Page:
Toys for the Sandbox: The Hamlet Under the Waterfall
Publisher: Occult Moon Games
Authors: Quinn Conklin
Page Count: 7
Release Date: 03/9/2012
Get it here: DrivethruRPG.com
#10 in this series is called The Hamlet Under the Waterfall and is about a village called Waterkeep, let’s take a look at it.
The booklet consists of a title page, a page of general setting information, a page with a map of the hamlet and some outlying tunnels, two pages of plot hooks, one-and-a-quarter pages of characters, and the last page has a table for rumors table on it and another table for random encounters.
The basic story goes like this: there is a rare and potent algae that grows in some dark caves, far into the mountain. People use this algae as a reagent in various spells or alchemical processes. The cave entrance is hidden by a waterfall, and a village has sprung up around the algae gathering and trading operations, as well as a secure storage service. The area has attracted an elven ex-ruler, a newly elected mayor, a head merchant in charge of algae trading, and possibly some other rather unsavory personalities.
Possible plot twists include a fey messenger route, a strange side-effect from harvesting algae, intrigue between the merchant and the mayor, and some interest in certain powerful items that the elven noble has brought with her.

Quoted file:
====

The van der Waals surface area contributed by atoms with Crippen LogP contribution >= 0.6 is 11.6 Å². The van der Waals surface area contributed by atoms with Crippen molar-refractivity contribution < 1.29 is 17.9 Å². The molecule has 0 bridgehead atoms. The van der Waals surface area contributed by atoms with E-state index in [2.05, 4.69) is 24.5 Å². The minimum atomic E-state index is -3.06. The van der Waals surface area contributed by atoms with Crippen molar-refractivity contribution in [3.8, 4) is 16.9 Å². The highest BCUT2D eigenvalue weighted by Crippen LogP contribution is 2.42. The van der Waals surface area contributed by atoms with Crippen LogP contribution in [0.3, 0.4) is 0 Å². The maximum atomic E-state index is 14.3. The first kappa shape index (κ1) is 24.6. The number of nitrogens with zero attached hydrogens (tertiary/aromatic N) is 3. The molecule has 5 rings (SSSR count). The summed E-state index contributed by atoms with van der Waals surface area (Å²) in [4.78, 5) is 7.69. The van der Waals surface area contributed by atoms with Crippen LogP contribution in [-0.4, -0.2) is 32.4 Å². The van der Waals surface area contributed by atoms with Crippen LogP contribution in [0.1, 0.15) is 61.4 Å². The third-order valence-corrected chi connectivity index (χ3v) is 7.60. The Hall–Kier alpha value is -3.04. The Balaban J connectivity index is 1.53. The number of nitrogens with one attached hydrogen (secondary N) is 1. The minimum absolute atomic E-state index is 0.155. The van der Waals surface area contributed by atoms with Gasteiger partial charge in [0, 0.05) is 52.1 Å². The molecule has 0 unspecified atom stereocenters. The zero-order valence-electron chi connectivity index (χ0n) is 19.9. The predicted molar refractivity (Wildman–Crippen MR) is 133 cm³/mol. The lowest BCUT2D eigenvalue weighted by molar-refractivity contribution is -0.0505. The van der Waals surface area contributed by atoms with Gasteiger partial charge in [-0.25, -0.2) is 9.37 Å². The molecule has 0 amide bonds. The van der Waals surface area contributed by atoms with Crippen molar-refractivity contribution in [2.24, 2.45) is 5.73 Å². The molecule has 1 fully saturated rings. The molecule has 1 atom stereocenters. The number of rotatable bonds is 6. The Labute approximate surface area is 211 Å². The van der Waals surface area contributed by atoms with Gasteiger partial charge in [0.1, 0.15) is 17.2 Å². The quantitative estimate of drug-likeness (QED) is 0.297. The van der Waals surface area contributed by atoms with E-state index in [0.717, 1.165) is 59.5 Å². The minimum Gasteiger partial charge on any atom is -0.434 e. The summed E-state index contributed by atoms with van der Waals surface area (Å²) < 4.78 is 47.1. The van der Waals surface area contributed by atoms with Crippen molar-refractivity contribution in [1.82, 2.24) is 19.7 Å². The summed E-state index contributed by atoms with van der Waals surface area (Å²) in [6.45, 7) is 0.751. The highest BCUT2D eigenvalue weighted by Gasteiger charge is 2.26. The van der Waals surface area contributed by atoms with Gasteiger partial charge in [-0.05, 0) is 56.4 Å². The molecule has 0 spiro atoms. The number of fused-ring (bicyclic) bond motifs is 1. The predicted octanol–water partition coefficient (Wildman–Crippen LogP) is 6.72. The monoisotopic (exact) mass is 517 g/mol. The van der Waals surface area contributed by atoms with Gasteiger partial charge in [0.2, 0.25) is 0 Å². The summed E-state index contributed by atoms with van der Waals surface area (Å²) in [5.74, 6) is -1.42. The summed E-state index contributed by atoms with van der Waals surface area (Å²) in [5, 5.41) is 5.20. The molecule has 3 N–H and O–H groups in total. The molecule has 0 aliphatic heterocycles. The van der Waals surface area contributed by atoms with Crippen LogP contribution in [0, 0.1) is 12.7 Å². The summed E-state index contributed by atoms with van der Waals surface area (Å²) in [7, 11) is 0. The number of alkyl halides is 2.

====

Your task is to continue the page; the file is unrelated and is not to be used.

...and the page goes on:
What Do I Think?
This is another little module that can be thrown into any adventure. Characters take off to the mountains or some other location that might have a grand waterfall? They can discover the hamlet of Waterkeep and the GM can use any of the plot twists to easily make a session. I don’t think the plot points in this particular one lend themselves to anything more than a session’s worth, but Waterkeep could easily be an adventuring base for a party. The idea that the little village has become a trading hub is interesting, and I feel like that is something that could definitely be explored further. Overall, another location that a GM can use at their whim; it’s going to need some fleshing out, but the central idea is good.